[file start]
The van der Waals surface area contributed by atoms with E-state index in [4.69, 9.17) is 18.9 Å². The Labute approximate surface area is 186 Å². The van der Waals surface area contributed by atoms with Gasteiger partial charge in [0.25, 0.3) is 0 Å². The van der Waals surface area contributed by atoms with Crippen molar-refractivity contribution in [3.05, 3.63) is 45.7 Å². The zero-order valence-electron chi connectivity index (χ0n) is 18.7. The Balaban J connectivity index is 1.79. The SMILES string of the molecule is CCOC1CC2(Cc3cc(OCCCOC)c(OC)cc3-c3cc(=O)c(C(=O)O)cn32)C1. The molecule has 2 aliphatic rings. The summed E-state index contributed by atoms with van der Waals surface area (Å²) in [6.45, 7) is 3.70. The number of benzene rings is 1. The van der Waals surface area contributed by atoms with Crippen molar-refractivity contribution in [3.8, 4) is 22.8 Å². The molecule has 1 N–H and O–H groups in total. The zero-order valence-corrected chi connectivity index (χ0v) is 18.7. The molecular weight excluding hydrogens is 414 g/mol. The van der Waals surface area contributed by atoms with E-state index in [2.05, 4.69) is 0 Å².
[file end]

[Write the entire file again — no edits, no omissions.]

The van der Waals surface area contributed by atoms with E-state index in [4.69, 9.17) is 18.9 Å². The Labute approximate surface area is 186 Å². The van der Waals surface area contributed by atoms with Gasteiger partial charge in [0.25, 0.3) is 0 Å². The van der Waals surface area contributed by atoms with Crippen molar-refractivity contribution in [3.05, 3.63) is 45.7 Å². The zero-order valence-electron chi connectivity index (χ0n) is 18.7. The Balaban J connectivity index is 1.79. The SMILES string of the molecule is CCOC1CC2(Cc3cc(OCCCOC)c(OC)cc3-c3cc(=O)c(C(=O)O)cn32)C1. The molecule has 2 aliphatic rings. The summed E-state index contributed by atoms with van der Waals surface area (Å²) in [6.45, 7) is 3.70. The number of benzene rings is 1. The van der Waals surface area contributed by atoms with Crippen molar-refractivity contribution in [3.8, 4) is 22.8 Å². The molecule has 1 N–H and O–H groups in total. The zero-order valence-corrected chi connectivity index (χ0v) is 18.7. The molecular weight excluding hydrogens is 414 g/mol. The van der Waals surface area contributed by atoms with E-state index in [2.05, 4.69) is 0 Å².